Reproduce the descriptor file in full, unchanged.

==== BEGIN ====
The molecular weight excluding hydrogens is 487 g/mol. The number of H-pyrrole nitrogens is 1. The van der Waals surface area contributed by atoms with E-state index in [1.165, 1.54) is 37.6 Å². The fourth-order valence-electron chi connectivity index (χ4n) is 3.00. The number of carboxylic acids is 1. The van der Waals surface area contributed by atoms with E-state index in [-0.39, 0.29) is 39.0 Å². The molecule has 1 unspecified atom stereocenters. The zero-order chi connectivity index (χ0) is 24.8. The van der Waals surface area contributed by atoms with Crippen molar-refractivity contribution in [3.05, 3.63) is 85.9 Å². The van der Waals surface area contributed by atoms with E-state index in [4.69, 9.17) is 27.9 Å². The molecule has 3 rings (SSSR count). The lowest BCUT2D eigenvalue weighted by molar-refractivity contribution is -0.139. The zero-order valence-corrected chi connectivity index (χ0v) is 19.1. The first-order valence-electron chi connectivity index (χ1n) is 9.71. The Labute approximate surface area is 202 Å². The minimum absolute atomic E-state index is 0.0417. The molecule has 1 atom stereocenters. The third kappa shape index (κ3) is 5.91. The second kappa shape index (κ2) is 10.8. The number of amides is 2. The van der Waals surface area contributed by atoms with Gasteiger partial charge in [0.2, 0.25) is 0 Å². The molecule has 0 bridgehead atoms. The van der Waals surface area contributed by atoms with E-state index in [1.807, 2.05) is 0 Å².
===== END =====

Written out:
The molecular weight excluding hydrogens is 487 g/mol. The number of H-pyrrole nitrogens is 1. The van der Waals surface area contributed by atoms with E-state index in [1.165, 1.54) is 37.6 Å². The fourth-order valence-electron chi connectivity index (χ4n) is 3.00. The number of carboxylic acids is 1. The van der Waals surface area contributed by atoms with E-state index in [-0.39, 0.29) is 39.0 Å². The molecule has 1 unspecified atom stereocenters. The zero-order chi connectivity index (χ0) is 24.8. The van der Waals surface area contributed by atoms with Crippen molar-refractivity contribution in [3.05, 3.63) is 85.9 Å². The van der Waals surface area contributed by atoms with E-state index in [4.69, 9.17) is 27.9 Å². The molecule has 3 rings (SSSR count). The lowest BCUT2D eigenvalue weighted by molar-refractivity contribution is -0.139. The zero-order valence-corrected chi connectivity index (χ0v) is 19.1. The first-order valence-electron chi connectivity index (χ1n) is 9.71. The Labute approximate surface area is 202 Å². The minimum absolute atomic E-state index is 0.0417. The molecule has 1 atom stereocenters. The third kappa shape index (κ3) is 5.91. The second kappa shape index (κ2) is 10.8. The number of amides is 2. The van der Waals surface area contributed by atoms with Gasteiger partial charge in [0.2, 0.25) is 0 Å². The molecule has 0 bridgehead atoms. The van der Waals surface area contributed by atoms with E-state index in [1.807, 2.05) is 0 Å².